Hermantown camp offers lessons in Indian culture
Christine Pierson of Duluth was one of about 50 people who came to Buffalo Heart Camp near Hermantown Saturday to expose her 6-year-old son, Tristan, to American Indian culture.
“He needs to know what is available in each community so he can learn to live with others as a whole, not only with nature but with all human beings,” said Pierson, a self-employed health-care educator. “We need to learn alternative ways of surviving in our environment and not solely depend on other people to provide for us.”
American Indians and non-Indians mingled among the sweat lodge, teepee, Navajo hogans and cook fire on the rural property off Highway 194 at Mile Marker 7. Leech Lake Band of Ojibwe assistant field director Mathew Mattson taught people how to make tools out of rocks and identify medicinal plants. People from the Ojibwe, Sioux, Lakota, Nakota and Navajo nations shared traditional food and ceremony.
Buffalo Heart organizer Jolene Silk of Bemidji expects about 75 people to attend the camp, which is open to the public, by the time it wraps up sometime tonight. Silk said her goal is to hold the Buffalo Heart Camp four times a year.
The camp is named after Silk’s late husband, Gary Silk, also known as Buffalo Heart, who led spiritual journeys across the country on horseback starting in the late 1970s and who his widow says is considered a Lakota legend. The Buffalo Heart Camp was conceived by Gary Silk, who died last year.
Before moving to Duluth two years ago, Pierson experienced Navajo powwows when she lived in New Mexico. She said she came to Buffalo Heart to learn about traditional Ojibwe culture. From Mattson, she learned how to identify some edible plants.
“The circle around the bonfire is very welcoming. You can just walk right in and feel very well received,” Pierson said. “People are telling their stories and beating the drum. It is very heartwarming.”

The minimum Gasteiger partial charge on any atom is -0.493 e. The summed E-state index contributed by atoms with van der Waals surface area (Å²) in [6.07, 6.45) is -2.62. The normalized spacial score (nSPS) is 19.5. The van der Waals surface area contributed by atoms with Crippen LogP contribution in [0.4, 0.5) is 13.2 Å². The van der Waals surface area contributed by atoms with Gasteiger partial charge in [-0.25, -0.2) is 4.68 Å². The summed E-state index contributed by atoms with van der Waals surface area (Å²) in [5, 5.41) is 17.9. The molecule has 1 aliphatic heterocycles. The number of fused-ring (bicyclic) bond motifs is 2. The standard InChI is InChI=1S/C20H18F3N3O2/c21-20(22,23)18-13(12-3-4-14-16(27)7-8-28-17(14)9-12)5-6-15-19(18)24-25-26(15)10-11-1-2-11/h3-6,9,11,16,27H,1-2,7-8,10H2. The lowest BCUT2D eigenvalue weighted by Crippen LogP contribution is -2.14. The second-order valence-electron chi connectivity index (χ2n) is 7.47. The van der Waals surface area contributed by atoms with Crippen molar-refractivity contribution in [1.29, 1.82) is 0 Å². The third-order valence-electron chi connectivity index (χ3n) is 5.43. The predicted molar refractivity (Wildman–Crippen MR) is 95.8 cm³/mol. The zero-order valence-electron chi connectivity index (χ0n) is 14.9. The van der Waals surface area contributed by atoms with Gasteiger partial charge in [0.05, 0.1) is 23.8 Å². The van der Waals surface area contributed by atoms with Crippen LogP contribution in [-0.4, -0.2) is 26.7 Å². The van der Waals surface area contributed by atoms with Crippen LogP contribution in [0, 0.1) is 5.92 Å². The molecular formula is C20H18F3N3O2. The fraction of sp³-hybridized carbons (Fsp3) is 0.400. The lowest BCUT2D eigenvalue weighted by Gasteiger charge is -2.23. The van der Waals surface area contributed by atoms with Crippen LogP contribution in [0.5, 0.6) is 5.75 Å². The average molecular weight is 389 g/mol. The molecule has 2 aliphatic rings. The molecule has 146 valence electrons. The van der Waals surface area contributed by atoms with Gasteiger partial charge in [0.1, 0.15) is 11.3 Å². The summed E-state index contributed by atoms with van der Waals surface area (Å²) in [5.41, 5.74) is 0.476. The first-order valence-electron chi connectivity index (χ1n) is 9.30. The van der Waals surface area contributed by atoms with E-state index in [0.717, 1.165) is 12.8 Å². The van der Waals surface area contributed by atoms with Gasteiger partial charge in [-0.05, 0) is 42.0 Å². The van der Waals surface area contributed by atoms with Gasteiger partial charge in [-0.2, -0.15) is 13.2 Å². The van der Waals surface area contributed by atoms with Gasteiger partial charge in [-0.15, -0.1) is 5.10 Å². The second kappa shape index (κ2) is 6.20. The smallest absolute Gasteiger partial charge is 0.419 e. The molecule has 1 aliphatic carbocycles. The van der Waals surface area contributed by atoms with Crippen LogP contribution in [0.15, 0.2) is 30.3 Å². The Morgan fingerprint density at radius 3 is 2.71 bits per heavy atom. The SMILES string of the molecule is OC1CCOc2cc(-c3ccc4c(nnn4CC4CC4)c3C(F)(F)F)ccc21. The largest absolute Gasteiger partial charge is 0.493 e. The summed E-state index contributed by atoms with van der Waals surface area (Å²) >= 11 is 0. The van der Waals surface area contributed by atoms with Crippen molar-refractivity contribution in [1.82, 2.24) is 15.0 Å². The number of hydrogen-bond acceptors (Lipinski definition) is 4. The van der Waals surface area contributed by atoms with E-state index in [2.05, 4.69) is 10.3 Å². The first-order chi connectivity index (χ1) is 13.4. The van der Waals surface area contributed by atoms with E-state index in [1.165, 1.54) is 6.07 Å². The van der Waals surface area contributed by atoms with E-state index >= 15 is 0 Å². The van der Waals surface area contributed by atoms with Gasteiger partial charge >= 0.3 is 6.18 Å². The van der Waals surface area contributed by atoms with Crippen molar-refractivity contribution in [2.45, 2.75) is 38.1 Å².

Buffalo Heart Camp organizer Bill Morrison of Duluth said spreading native culture to people who haven't experienced it is one of their main objectives.
“It’s important for people of all races to be educated about each other,” Morrison said. “It’s my hope that we can all walk along the same lines with the same understanding and respect for each other.”
Morrison, a member of the Red Lake Band of Ojibwe, said events like Buffalo Heart help dispel negative stereotypes about Indians.
“It impresses me the most when people are willing to take that step to understand and respect each other. I believe we can overcome the obstacles of racism, prejudice and hate if we understand each other,” Morrison said. “We’ll learn a little more about respect and love. We’ve experienced (white) culture, and it’s time people experience our culture.”
Retired Duluth construction worker Gene Schilling and his wife, Colleen Schilling, experienced traditional Indian culture for the first time. Colleen Schilling said she was intrigued by a ceremonial drum circle, which organizers said represents the heartbeat of life.
“I’ve always been curious about Indian culture. It seems so deep and beautiful,” Colleen Schilling said. “They have a lot of spirituality, bravery and a lot of history.”
Gene Schilling said he has always had a deep respect for American Indian culture. “The Indian culture was here before all the immigrants came to this country. (Indians) have a true understanding of the land,” Schilling said. “There are some people who are missing a lot by not learning about native culture.”